Here are excerpts from the text of Virginia Gov. Gerald L. Baliles' inaugural address in Richmond yesterday:

Today we celebrate not merely the inauguration of a new administration, but the renewal of our association as a people which spans the centuries and memories of Virginia . . .

With pride in our people, who made the decision on election day, we stand at a happy passage in the life of this commonwealth. Douglas Wilder is more than our new lieutenant governor; Mary Sue Terry is more than our new attorney general. Their presence on this platform signifies and ratifies our long, sometimes painful, but morally imperative journey from the darkness of subjugation and discrimination into the sunlight of a fuller liberty . . . .

For that, we also owe a special debt of gratitude to my predecessor, whose rare combination of leadership and stewardship will rank him among our greatest governors. On behalf of all our citizens, let me express our admiration and affection for Gov. Charles S. Robb . . . .

Virginians rejected the call to retreat from public endeavor -- the counsel that involvement is ineffective and caring is futile. You declined the temptation to misuse conservatism as an excuse for indifference. Rather you certified that there are worthy purposes which should command the energy and effort of our whole commonwealth. You reaffirmed that government exists for more than cutting taxes and shunting aside problems.

We pledged to keep taxes down -- and we will . . . .

We can keep taxes down without holding people down.

We can control spending without sapping the spirit of change and progress.

We can contain the size of government without diminishing the scope of opportunity or the horizons of hope . . . .

We are a New Dominion . . . .

We will fully fund Standards of Quality in our public schools. We must seek and recruit the best teachers for our children. We will strengthen our colleges and universities, for the most important investment we can make is in the human capital of intellect and invention . . . .

Our laws must be shaped and enforced to preserve and protect the natural treasures of Virginia . . . .

The quality of life also includes the safety of our streets and the security of our homes. We will not allow law-abiding Virginians to be held hostage to fear -- prisoners in their own homes. We will seek to strengthen every aspect of law enforcement . . . . The laws that are made are to be obeyed . . . .

But there is an even higher law that will reflect our society; the New Dominion will be based on a mutual pledge to each other of respect of common purpose and compassion.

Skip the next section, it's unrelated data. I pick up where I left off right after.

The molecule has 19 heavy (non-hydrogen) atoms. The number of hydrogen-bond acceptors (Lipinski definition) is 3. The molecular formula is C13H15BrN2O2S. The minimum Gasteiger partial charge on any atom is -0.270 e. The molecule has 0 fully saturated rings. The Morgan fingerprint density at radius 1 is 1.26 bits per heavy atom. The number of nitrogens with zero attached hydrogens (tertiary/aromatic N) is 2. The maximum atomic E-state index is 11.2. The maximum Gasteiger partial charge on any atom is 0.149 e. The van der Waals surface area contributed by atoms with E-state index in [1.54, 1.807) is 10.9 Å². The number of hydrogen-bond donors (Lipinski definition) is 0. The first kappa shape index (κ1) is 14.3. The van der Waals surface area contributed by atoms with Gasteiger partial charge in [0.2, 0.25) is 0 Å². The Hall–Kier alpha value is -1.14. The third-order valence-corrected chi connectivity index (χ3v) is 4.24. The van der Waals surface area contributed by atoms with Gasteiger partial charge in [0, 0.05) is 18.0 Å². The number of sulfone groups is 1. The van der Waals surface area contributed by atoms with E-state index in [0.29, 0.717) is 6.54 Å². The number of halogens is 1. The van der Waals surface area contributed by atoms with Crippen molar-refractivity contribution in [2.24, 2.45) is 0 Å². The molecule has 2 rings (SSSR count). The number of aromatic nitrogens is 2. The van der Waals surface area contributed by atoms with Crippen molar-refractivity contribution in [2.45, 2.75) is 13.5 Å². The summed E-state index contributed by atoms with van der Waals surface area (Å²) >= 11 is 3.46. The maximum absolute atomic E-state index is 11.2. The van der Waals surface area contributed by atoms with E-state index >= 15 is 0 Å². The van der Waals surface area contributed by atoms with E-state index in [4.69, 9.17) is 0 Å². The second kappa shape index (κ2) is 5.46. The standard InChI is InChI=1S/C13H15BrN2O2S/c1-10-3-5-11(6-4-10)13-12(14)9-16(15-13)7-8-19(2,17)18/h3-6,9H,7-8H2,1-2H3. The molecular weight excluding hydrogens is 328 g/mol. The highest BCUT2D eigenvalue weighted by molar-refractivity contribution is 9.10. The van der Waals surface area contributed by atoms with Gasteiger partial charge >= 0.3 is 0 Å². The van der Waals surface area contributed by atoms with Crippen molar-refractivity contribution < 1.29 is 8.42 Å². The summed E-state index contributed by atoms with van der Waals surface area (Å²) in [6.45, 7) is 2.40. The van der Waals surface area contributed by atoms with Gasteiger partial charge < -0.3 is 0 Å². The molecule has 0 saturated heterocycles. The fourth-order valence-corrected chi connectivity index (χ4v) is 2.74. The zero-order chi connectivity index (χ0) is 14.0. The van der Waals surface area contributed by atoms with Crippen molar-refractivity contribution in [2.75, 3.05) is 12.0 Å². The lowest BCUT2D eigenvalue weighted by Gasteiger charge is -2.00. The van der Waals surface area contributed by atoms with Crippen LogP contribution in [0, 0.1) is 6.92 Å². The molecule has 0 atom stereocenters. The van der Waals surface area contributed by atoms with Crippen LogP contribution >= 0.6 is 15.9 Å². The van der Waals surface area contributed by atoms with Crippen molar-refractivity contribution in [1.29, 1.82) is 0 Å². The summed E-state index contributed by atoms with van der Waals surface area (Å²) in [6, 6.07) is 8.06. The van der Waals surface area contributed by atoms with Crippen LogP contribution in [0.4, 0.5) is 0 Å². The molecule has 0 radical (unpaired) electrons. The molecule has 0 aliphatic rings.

Today, more than ever before in our history, we truly are one people. We are strong enough to help the weak. We shall never exile them to an invisible corner, or treat them as scapegoats. We must not perpetuate their dependence; but we can and will help them to work for and win their economic independence.

The New Dominion will lead in economic development, for it is the greatest and most powerful social program we can ever have . . . .

George Bernard Shaw wrote, "The greatest of evils and the worst of crimes is poverty." It is essential that Virginia enjoy a vigorous, growing economy. Only through economic prosperity can we hope to maintain and improve the quality of life for all Virginians . . . .

The New Dominion will lead in transportation; it must, for we no longer have a choice. Transportation is now the vital link in our chain of progress; it is the challenge of our time for which there have been no simple solutions. And so we must dare to be different, to reach out for creative change and produce an integrated approach to the problems of public transportation, highways and roads, our air, water and rail systems. In the New Dominion we must plan for and invest in transportation systems. It is the roadway to the future . . . .

My fellow Virginians, we are free from old stereotypes, and from the fearful prejudice which once paralyzed our progress. All of us who take the oath of statewide office today were children and students in the Virginia of the 1950s. We had no part in shaping that divisive and often bitter time; we do not look backward in anger, but forward in hope. We welcome the exciting demands of leadership in the 1980s; we are ready -- even eager -- for the journey that will take us to the New Dominion . . . .

Our choices may not always be popular, but we will always try to make them right.

Our guiding star shall be that bright constellation of which Jefferson wrote as he left public office for the last time: "The care of human life and happiness . . . is the first and only legitimate object of government."

With the blessing of the God who gave us life, we now embark anew on the happy task.